May 25, 2003
By Gary Kubota
MALIKO POINT, Maui >> A wedding reception was moved from a site near a graveyard yesterday after native Hawaiian family members whose ancestors were buried there protested the activity.
Patricia Madella said about 28 members of her Kalawaia family were buried at Maliko Point and that having a wedding within 30 feet of the gravestones was disrespectful.
The graveyard is located next to a residence that was holding the wedding ceremony.
Sky Lewis, the owner of the residence, also owns the land on the graveyard but has agreed to maintain it and allow access to the grave site, state officials said.
Police Sgt. Brian DeMello said Lewis also had agreed not to hold activities within 30 feet of the grave site without receiving permission from the state's Lanai-Maui Burial Council.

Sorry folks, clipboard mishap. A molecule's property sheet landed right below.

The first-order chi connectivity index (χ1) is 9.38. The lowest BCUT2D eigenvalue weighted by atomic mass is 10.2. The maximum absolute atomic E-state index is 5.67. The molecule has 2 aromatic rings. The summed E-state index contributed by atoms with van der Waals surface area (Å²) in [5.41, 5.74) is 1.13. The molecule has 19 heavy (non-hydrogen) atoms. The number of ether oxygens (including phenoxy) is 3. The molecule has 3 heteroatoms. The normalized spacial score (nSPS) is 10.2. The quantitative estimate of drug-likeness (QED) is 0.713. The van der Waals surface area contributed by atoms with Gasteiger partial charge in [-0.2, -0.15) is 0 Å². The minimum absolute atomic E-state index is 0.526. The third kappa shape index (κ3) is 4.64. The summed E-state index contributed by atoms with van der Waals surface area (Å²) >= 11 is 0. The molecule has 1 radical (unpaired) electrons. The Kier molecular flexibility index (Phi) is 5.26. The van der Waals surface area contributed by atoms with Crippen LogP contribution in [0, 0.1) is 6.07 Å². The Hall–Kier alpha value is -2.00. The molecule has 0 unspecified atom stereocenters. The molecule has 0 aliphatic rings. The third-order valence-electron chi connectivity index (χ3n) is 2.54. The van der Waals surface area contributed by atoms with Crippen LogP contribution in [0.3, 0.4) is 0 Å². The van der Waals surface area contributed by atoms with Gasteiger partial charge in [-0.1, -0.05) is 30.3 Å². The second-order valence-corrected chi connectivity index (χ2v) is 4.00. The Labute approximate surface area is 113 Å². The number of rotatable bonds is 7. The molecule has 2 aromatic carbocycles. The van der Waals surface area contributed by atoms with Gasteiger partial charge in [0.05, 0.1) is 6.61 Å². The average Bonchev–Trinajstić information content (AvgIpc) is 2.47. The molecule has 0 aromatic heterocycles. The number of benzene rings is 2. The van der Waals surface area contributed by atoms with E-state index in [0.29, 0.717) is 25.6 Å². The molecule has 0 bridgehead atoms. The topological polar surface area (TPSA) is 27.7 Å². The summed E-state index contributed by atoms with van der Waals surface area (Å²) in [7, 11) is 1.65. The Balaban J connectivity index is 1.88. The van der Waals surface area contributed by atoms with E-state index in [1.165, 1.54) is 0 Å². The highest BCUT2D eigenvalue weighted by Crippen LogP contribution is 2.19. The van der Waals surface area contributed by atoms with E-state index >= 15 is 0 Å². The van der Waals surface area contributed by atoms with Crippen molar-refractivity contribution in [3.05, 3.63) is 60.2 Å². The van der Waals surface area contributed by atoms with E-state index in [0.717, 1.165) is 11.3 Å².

DeMello said no permission was granted, and there were temporary tents for the reception established within the 30-foot limit.
Madella said she was planning yesterday to put flowers on the grave of her great-great-great-grandmother Nakiaha Kalawaia, born in 1860, who died in 1924. Madella noticed a reception was planned.
The wedding party agreed to move the reception nearer to the house and away from the grave site.
Groom Taro Koki, along with his parents Takamitsu and Eiko Koki, apologized to Madella and her family. The Kokis brought out plumeria leis and offerings to put at the burial site.
"We didn't know it would be a problem," Taro Koki said.
"There was no intention to be disrespectful, and it's sad that it was misinterpreted," Lewis said.
Lewis said he has bent over backward to be fair and worked out an agreement with the burial council to set aside more than two-thirds of his property for preservation.
He said the wedding was for a friend, and he did not plan on having any more.
"This is too stressful," he said.